Christians in danger? Look at Kerala - India Abroad on March 19, 1999
One of my early childhood memories is of being woken up on a particular day every month to be told to visit three homes in our close neighborhood. I did not understand the full import of these visits. I would be warmly received by the lady of the house who would wake up the whole household to see me. I would sit down for a moment, receive something sweet to stuff my pockets with and leave without bothering what the ritual meant.
I did notice that these homes had pictures on the wall which were different from those in my own home. We had pictures of Saraswati and Krishna while they had either a bearded man hanging on a cross or a young woman with a little baby who had a halo around his head. It did not matter to me then that they were Christians. I took their style of dress and worship in my stride. Just as I did not challenge Hindu rituals even though I did not understand their meaning.
I did not wonder why they went to church every Sunday and buried their dead instead of burning them. What mattered to me was their warmth whenever I saw them. I somehow liked the idea that they found it auspicious for them in they saw me first on the first of every month.
My favorite place of worship even today is a small temple in my neighborhood which houses Durga, a mighty goddess, often portrayed in her fury as she destroys evil demons. As children, we used to say that our mother had taken the form of Durga when she was furious with us. One of the offerings that pleased the goddess was the firing of loud firecrackers, a kind of gun salute.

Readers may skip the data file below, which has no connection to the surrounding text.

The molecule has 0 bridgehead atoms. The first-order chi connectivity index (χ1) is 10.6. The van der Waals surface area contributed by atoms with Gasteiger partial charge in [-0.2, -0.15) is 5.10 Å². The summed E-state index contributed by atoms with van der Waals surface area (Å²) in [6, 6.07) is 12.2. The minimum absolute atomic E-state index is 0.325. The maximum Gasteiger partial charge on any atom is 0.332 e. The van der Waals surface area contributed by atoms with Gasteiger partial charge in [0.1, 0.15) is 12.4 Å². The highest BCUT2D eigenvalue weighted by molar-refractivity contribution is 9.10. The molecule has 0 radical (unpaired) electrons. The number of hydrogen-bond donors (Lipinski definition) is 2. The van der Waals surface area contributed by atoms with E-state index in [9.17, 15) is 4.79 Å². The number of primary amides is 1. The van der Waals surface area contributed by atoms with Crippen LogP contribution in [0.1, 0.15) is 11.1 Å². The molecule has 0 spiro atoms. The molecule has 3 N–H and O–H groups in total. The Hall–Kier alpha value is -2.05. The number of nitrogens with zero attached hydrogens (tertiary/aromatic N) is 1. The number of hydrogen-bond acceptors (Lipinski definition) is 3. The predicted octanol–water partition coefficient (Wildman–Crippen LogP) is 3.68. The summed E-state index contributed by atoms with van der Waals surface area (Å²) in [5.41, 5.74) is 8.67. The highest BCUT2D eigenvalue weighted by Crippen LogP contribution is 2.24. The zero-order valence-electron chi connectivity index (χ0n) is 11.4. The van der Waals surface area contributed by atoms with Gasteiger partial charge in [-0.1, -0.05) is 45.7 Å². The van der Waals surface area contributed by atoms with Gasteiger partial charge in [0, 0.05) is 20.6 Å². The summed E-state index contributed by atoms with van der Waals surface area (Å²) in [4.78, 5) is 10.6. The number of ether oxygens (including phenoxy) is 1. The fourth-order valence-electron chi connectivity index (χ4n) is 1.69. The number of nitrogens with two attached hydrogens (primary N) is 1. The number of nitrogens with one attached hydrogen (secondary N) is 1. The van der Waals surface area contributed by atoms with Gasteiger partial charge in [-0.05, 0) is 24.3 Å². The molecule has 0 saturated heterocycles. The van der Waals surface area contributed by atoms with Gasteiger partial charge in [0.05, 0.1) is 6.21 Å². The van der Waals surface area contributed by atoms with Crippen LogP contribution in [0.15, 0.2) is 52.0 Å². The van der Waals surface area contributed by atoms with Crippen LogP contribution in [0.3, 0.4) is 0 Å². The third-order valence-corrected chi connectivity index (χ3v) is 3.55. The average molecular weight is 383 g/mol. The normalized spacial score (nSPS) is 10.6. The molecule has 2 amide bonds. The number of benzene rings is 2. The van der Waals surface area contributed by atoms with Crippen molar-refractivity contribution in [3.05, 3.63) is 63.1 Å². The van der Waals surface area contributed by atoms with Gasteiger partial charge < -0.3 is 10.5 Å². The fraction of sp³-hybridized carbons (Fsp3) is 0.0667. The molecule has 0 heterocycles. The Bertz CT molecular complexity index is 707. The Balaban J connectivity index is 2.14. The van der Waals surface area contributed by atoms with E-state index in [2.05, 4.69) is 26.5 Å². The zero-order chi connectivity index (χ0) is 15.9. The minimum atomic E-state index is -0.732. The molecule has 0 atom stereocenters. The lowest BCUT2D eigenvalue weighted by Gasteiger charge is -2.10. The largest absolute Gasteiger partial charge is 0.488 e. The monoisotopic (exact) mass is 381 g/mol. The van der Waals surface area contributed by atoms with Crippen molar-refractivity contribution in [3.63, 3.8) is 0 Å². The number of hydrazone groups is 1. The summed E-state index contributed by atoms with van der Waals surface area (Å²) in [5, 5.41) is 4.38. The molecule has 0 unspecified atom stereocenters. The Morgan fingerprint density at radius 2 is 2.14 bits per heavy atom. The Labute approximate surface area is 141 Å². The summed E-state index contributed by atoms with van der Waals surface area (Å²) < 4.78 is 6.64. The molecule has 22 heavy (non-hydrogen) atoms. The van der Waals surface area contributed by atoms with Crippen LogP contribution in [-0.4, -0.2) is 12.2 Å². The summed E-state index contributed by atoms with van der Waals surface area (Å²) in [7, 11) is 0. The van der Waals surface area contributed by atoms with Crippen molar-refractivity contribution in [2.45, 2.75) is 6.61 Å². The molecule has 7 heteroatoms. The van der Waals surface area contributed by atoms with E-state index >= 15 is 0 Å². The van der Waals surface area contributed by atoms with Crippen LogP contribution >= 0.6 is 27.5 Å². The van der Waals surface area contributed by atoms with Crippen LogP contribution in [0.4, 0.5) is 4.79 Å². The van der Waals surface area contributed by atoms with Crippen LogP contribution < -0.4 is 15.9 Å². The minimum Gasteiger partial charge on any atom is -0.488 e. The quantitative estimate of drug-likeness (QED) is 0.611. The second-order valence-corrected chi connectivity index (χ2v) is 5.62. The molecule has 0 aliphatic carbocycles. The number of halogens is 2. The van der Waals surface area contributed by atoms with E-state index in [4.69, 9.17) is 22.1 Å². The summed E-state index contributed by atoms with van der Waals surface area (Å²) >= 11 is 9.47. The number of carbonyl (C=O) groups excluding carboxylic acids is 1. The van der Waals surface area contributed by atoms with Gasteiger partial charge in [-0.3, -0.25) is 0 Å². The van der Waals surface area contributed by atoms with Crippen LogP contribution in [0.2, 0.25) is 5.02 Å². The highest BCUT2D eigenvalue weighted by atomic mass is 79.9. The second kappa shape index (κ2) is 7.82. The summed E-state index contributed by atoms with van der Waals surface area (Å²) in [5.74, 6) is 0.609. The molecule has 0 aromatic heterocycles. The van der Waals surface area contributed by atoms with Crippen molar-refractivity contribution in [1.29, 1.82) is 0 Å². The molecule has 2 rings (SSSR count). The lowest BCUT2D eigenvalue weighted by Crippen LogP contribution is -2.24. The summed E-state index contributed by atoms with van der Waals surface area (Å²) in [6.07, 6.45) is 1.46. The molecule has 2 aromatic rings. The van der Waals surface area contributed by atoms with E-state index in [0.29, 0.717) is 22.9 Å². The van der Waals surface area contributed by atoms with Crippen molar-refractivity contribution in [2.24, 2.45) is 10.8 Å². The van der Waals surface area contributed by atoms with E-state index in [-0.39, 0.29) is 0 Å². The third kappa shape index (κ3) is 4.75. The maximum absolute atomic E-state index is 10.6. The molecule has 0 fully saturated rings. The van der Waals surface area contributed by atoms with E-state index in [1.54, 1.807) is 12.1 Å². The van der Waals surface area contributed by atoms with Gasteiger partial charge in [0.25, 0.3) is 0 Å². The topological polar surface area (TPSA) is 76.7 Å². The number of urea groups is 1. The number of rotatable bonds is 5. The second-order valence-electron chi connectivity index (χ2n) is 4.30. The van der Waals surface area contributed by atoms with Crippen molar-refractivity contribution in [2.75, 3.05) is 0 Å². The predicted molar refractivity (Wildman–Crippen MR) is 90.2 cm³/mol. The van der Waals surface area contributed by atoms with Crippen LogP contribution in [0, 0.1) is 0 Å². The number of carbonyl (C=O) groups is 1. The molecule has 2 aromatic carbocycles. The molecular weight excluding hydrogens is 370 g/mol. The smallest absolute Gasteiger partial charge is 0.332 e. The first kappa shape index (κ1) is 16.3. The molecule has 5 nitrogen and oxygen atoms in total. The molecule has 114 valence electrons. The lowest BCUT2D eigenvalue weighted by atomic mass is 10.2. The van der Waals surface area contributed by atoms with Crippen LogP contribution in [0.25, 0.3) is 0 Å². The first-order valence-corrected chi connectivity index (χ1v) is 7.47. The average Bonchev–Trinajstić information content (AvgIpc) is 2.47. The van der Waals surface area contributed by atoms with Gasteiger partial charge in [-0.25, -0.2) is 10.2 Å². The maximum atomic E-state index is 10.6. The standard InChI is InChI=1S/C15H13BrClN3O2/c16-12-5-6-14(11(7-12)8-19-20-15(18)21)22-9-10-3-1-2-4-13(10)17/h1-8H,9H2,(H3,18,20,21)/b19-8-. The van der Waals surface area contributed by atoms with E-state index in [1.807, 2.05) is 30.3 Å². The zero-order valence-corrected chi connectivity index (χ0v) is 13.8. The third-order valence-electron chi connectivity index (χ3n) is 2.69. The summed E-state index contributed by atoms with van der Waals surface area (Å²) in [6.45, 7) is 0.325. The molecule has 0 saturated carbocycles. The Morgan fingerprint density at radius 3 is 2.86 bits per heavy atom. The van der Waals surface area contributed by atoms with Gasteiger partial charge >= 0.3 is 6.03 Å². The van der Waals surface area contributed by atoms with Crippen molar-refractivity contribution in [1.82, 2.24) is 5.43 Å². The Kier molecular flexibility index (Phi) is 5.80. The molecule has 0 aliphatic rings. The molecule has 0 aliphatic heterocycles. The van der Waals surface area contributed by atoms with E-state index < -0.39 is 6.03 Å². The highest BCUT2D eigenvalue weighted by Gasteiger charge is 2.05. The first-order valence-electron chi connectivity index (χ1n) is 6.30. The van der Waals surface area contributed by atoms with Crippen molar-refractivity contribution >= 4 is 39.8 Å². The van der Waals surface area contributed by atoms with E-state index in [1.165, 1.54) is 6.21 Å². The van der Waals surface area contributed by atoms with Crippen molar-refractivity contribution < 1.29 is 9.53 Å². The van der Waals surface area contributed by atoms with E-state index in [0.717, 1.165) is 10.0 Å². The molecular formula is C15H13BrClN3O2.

We would go to a house outside the compound wall of the temple and pay a few coins and someone from the family would come out and light firecrackers, the sound and number of which would depend on the amount of money paid. Unlike the other offerings for which the temple authorities would collect the charges, this particular offering had to come from the Christian family next door.
That family performed the deity's favorite ritual and earned a living. Nobody challenged it ever, as nobody wanted to see the fury of the goddess directed against him. Nobody could also explain how the custom originated.
Stories of this kind are legion in Kerala where St. Thomas himself is said to have propagated Christianity 2,000 years ago. Social status or money were no incentives then, because it was the upper castes that converted to Christianity in the early days. A few years ago, it became fashionable for famous Christian families to get their family histories written. Each of these histories traced these families to aristocratic Namboodiri or Nair origins. Christian teachings of brotherhood and love rather than any material incentive must have lured them to the new religion, in a caste-based society, they may even have sacrificed certain privileges to join the Christian fraternity.
Hindus did not look upon the new religion as a threat. No crusades were fought to propagate Christianity in Kerala. There was nothing in the new religion that challenged the fundamentals of the Hindu faith, ironically, tolerance rather than confrontation contained the spread of Christianity just as it contained the spread of Buddhism and Jainism. The Hindus accommodated the Buddha in the Hindu Pantheon as an incarnation of the supreme God. Christ is treated with the same respect and devotion.